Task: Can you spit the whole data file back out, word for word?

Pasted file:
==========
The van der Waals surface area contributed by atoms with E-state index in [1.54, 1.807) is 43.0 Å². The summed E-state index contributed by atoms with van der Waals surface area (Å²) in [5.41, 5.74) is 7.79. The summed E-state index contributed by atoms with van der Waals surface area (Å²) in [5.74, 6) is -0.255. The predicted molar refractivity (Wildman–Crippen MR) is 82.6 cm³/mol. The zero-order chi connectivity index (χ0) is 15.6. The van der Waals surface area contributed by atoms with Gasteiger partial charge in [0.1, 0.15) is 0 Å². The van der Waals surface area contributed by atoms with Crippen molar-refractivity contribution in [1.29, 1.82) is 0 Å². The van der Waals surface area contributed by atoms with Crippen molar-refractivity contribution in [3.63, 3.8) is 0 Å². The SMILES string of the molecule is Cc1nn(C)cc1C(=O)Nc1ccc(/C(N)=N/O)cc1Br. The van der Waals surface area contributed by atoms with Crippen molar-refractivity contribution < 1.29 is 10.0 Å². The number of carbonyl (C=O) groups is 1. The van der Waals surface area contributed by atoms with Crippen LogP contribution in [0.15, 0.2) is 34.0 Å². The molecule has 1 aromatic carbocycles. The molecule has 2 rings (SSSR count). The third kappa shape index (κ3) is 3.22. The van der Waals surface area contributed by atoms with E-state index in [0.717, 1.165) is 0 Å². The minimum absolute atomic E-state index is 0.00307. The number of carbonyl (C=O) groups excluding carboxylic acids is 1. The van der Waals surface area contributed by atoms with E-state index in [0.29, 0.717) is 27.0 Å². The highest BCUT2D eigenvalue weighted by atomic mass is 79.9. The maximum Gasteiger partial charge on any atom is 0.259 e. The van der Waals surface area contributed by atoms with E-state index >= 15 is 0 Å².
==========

The van der Waals surface area contributed by atoms with E-state index in [1.54, 1.807) is 43.0 Å². The summed E-state index contributed by atoms with van der Waals surface area (Å²) in [5.41, 5.74) is 7.79. The summed E-state index contributed by atoms with van der Waals surface area (Å²) in [5.74, 6) is -0.255. The predicted molar refractivity (Wildman–Crippen MR) is 82.6 cm³/mol. The zero-order chi connectivity index (χ0) is 15.6. The van der Waals surface area contributed by atoms with Gasteiger partial charge in [0.1, 0.15) is 0 Å². The van der Waals surface area contributed by atoms with Crippen molar-refractivity contribution in [1.29, 1.82) is 0 Å². The van der Waals surface area contributed by atoms with Crippen molar-refractivity contribution in [3.63, 3.8) is 0 Å². The SMILES string of the molecule is Cc1nn(C)cc1C(=O)Nc1ccc(/C(N)=N/O)cc1Br. The van der Waals surface area contributed by atoms with Crippen molar-refractivity contribution < 1.29 is 10.0 Å². The number of carbonyl (C=O) groups is 1. The van der Waals surface area contributed by atoms with Crippen LogP contribution in [0.15, 0.2) is 34.0 Å². The molecule has 1 aromatic carbocycles. The molecule has 2 rings (SSSR count). The third kappa shape index (κ3) is 3.22. The van der Waals surface area contributed by atoms with E-state index in [0.717, 1.165) is 0 Å². The minimum absolute atomic E-state index is 0.00307. The number of carbonyl (C=O) groups excluding carboxylic acids is 1. The van der Waals surface area contributed by atoms with E-state index in [0.29, 0.717) is 27.0 Å². The highest BCUT2D eigenvalue weighted by atomic mass is 79.9. The maximum Gasteiger partial charge on any atom is 0.259 e. The van der Waals surface area contributed by atoms with E-state index >= 15 is 0 Å².